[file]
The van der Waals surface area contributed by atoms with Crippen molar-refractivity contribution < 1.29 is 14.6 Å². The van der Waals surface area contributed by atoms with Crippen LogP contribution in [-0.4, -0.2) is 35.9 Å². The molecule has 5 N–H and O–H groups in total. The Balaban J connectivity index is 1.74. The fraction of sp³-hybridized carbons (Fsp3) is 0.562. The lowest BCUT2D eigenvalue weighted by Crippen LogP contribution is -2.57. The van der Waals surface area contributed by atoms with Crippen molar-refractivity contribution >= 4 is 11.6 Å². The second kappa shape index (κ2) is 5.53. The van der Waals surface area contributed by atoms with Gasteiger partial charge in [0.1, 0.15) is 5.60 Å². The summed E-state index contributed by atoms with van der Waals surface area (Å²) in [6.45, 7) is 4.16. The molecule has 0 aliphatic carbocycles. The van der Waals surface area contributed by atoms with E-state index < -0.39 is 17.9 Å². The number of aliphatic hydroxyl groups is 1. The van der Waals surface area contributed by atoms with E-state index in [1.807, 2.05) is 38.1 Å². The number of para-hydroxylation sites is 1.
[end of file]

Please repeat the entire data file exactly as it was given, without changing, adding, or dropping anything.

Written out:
The van der Waals surface area contributed by atoms with Crippen molar-refractivity contribution < 1.29 is 14.6 Å². The van der Waals surface area contributed by atoms with Crippen LogP contribution in [-0.4, -0.2) is 35.9 Å². The molecule has 5 N–H and O–H groups in total. The Balaban J connectivity index is 1.74. The fraction of sp³-hybridized carbons (Fsp3) is 0.562. The lowest BCUT2D eigenvalue weighted by Crippen LogP contribution is -2.57. The van der Waals surface area contributed by atoms with Crippen molar-refractivity contribution >= 4 is 11.6 Å². The second kappa shape index (κ2) is 5.53. The van der Waals surface area contributed by atoms with Gasteiger partial charge in [0.1, 0.15) is 5.60 Å². The summed E-state index contributed by atoms with van der Waals surface area (Å²) in [6.45, 7) is 4.16. The molecule has 0 aliphatic carbocycles. The van der Waals surface area contributed by atoms with E-state index < -0.39 is 17.9 Å². The number of aliphatic hydroxyl groups is 1. The van der Waals surface area contributed by atoms with E-state index in [1.807, 2.05) is 38.1 Å². The number of para-hydroxylation sites is 1.